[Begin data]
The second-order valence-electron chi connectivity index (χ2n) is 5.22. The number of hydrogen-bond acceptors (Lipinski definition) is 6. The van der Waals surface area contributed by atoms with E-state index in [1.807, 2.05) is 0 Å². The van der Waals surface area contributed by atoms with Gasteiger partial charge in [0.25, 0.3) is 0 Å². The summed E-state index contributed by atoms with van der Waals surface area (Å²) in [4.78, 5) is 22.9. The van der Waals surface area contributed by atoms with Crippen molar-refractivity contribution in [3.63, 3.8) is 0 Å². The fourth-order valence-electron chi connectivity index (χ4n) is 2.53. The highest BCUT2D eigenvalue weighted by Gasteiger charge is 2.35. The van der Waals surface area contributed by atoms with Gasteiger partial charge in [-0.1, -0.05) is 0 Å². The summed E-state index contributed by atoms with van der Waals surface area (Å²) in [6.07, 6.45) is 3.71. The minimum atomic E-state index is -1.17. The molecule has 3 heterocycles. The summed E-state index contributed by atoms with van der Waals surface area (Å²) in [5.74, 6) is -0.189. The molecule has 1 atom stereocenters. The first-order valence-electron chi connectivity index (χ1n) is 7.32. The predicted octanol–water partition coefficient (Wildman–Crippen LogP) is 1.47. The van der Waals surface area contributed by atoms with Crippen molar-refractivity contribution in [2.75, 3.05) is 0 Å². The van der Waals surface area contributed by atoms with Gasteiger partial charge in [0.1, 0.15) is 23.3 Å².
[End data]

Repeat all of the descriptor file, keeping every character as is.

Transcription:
The second-order valence-electron chi connectivity index (χ2n) is 5.22. The number of hydrogen-bond acceptors (Lipinski definition) is 6. The van der Waals surface area contributed by atoms with E-state index in [1.807, 2.05) is 0 Å². The van der Waals surface area contributed by atoms with Gasteiger partial charge in [0.25, 0.3) is 0 Å². The summed E-state index contributed by atoms with van der Waals surface area (Å²) in [4.78, 5) is 22.9. The van der Waals surface area contributed by atoms with Crippen molar-refractivity contribution in [3.63, 3.8) is 0 Å². The fourth-order valence-electron chi connectivity index (χ4n) is 2.53. The highest BCUT2D eigenvalue weighted by Gasteiger charge is 2.35. The van der Waals surface area contributed by atoms with Gasteiger partial charge in [-0.1, -0.05) is 0 Å². The summed E-state index contributed by atoms with van der Waals surface area (Å²) in [6.07, 6.45) is 3.71. The minimum atomic E-state index is -1.17. The molecule has 3 heterocycles. The summed E-state index contributed by atoms with van der Waals surface area (Å²) in [5.74, 6) is -0.189. The molecule has 1 atom stereocenters. The first-order valence-electron chi connectivity index (χ1n) is 7.32. The predicted octanol–water partition coefficient (Wildman–Crippen LogP) is 1.47. The van der Waals surface area contributed by atoms with Crippen molar-refractivity contribution in [2.75, 3.05) is 0 Å². The van der Waals surface area contributed by atoms with Gasteiger partial charge in [0.1, 0.15) is 23.3 Å².